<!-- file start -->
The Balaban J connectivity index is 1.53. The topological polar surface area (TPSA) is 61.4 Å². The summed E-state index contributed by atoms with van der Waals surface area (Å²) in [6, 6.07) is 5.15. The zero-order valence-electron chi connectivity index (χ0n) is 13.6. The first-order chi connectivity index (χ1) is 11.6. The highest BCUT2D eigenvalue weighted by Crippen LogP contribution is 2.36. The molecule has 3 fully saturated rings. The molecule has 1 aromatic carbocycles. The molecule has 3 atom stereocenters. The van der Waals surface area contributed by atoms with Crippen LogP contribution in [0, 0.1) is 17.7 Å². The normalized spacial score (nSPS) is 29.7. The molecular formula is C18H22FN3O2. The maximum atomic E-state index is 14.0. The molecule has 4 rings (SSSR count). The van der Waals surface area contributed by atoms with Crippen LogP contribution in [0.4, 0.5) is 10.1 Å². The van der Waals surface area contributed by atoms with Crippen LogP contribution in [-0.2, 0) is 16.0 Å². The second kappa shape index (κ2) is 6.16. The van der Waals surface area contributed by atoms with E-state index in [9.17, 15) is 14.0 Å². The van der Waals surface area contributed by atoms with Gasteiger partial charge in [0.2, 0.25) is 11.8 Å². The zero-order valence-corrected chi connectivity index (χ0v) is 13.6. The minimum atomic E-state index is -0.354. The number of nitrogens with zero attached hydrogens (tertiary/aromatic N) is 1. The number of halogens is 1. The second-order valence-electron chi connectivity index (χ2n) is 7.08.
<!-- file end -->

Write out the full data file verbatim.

The Balaban J connectivity index is 1.53. The topological polar surface area (TPSA) is 61.4 Å². The summed E-state index contributed by atoms with van der Waals surface area (Å²) in [6, 6.07) is 5.15. The zero-order valence-electron chi connectivity index (χ0n) is 13.6. The first-order chi connectivity index (χ1) is 11.6. The highest BCUT2D eigenvalue weighted by Crippen LogP contribution is 2.36. The molecule has 3 fully saturated rings. The molecule has 1 aromatic carbocycles. The molecule has 3 atom stereocenters. The van der Waals surface area contributed by atoms with Crippen LogP contribution in [0, 0.1) is 17.7 Å². The normalized spacial score (nSPS) is 29.7. The molecular formula is C18H22FN3O2. The maximum atomic E-state index is 14.0. The molecule has 4 rings (SSSR count). The van der Waals surface area contributed by atoms with Crippen LogP contribution in [0.4, 0.5) is 10.1 Å². The van der Waals surface area contributed by atoms with Crippen LogP contribution in [-0.2, 0) is 16.0 Å². The second kappa shape index (κ2) is 6.16. The van der Waals surface area contributed by atoms with E-state index in [9.17, 15) is 14.0 Å². The van der Waals surface area contributed by atoms with Gasteiger partial charge in [0.2, 0.25) is 11.8 Å². The zero-order valence-corrected chi connectivity index (χ0v) is 13.6. The minimum atomic E-state index is -0.354. The number of nitrogens with zero attached hydrogens (tertiary/aromatic N) is 1. The number of halogens is 1. The second-order valence-electron chi connectivity index (χ2n) is 7.08.